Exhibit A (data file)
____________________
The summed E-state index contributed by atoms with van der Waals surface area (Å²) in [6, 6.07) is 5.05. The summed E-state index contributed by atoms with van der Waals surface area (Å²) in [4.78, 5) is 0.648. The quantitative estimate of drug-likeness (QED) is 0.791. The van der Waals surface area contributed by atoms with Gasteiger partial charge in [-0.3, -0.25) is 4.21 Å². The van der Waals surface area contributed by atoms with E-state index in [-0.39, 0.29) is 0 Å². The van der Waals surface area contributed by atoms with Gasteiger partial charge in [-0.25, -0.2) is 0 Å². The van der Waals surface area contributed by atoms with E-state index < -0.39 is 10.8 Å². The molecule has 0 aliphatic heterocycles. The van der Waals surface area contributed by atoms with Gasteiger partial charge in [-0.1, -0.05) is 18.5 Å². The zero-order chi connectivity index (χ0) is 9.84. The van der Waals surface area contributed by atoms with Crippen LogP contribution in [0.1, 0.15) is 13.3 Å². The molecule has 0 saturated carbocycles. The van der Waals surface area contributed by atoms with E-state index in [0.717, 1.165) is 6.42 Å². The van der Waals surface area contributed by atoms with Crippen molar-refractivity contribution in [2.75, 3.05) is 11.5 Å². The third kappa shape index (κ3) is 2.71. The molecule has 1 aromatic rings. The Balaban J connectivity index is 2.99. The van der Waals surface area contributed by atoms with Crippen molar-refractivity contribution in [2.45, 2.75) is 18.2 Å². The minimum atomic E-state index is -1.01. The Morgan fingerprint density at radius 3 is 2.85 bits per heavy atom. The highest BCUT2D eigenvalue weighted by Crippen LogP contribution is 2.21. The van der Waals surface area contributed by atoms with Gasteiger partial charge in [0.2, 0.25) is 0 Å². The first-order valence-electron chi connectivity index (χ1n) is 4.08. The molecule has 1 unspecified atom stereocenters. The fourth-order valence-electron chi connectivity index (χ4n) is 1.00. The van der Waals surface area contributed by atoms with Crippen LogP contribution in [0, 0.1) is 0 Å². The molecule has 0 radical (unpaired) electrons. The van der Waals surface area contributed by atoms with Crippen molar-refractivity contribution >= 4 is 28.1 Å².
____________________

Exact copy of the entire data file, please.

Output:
The summed E-state index contributed by atoms with van der Waals surface area (Å²) in [6, 6.07) is 5.05. The summed E-state index contributed by atoms with van der Waals surface area (Å²) in [4.78, 5) is 0.648. The quantitative estimate of drug-likeness (QED) is 0.791. The van der Waals surface area contributed by atoms with Gasteiger partial charge in [-0.3, -0.25) is 4.21 Å². The van der Waals surface area contributed by atoms with E-state index in [-0.39, 0.29) is 0 Å². The van der Waals surface area contributed by atoms with Gasteiger partial charge in [-0.25, -0.2) is 0 Å². The van der Waals surface area contributed by atoms with E-state index < -0.39 is 10.8 Å². The molecule has 0 aliphatic heterocycles. The van der Waals surface area contributed by atoms with Gasteiger partial charge in [-0.1, -0.05) is 18.5 Å². The zero-order chi connectivity index (χ0) is 9.84. The van der Waals surface area contributed by atoms with Crippen LogP contribution in [0.1, 0.15) is 13.3 Å². The molecule has 0 saturated carbocycles. The van der Waals surface area contributed by atoms with E-state index in [0.717, 1.165) is 6.42 Å². The van der Waals surface area contributed by atoms with Crippen molar-refractivity contribution in [2.75, 3.05) is 11.5 Å². The third kappa shape index (κ3) is 2.71. The molecule has 1 aromatic rings. The Balaban J connectivity index is 2.99. The van der Waals surface area contributed by atoms with Crippen molar-refractivity contribution in [2.45, 2.75) is 18.2 Å². The minimum atomic E-state index is -1.01. The Morgan fingerprint density at radius 3 is 2.85 bits per heavy atom. The highest BCUT2D eigenvalue weighted by Crippen LogP contribution is 2.21. The van der Waals surface area contributed by atoms with Gasteiger partial charge in [0.2, 0.25) is 0 Å². The first-order valence-electron chi connectivity index (χ1n) is 4.08. The molecule has 1 unspecified atom stereocenters. The fourth-order valence-electron chi connectivity index (χ4n) is 1.00. The van der Waals surface area contributed by atoms with Crippen LogP contribution in [0, 0.1) is 0 Å². The molecule has 0 radical (unpaired) electrons. The van der Waals surface area contributed by atoms with Crippen molar-refractivity contribution >= 4 is 28.1 Å².